China will push for the implementation of a code of conduct for the South China Sea – a document that will lessen the risk of escalating tensions in the area-but experts said such an agreement faces obstacles, at least in the short term.
Premier Li Keqiang reaffirmed China’s resolve to safeguard territorial sovereignty at a series of three regional meetings in Nay Pyi Taw, Myanmar, on Thursday, saying the country is willing to adhere to the code, which has been under discussion for more than a decade.
Leaders from the Philippines and Vietnam, countries that have seen maritime tensions with China rise, also attended the meetings.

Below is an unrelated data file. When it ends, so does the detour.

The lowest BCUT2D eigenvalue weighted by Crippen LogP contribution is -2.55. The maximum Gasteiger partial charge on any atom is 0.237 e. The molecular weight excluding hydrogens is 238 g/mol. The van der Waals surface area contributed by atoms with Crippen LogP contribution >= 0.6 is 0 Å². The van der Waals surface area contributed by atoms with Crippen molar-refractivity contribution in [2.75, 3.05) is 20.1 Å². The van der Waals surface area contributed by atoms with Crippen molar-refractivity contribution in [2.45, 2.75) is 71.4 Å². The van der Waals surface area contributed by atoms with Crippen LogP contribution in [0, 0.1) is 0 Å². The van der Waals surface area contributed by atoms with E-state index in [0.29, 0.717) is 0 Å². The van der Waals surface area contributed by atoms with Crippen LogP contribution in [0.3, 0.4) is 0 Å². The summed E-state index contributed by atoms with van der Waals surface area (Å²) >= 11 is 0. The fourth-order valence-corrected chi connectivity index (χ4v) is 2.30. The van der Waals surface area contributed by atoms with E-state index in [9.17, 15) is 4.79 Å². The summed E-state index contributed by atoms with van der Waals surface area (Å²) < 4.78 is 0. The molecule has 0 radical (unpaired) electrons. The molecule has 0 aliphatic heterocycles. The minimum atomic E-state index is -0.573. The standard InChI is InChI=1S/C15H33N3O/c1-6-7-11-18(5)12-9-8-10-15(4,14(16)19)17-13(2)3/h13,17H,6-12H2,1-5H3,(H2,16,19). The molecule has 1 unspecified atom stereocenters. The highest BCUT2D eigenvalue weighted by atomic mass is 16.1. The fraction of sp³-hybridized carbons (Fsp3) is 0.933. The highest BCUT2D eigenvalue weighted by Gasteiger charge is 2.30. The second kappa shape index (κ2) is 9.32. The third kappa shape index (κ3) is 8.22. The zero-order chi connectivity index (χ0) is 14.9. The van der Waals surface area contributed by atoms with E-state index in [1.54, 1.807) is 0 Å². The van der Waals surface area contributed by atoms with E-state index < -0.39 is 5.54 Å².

“China and Southeast Asian countries are close neighbors with common interests and diversified concerns. It is inevitable-not strange at all-that differences emerge among us, but those differences will not affect the general stability in the South China Sea,” Li said at the East Asia summit. “I believe that as long as we treat each other with sincerity and seek common ground while acknowledging differences, there will be no insurmountable obstacles that will stand in our way,” Li said.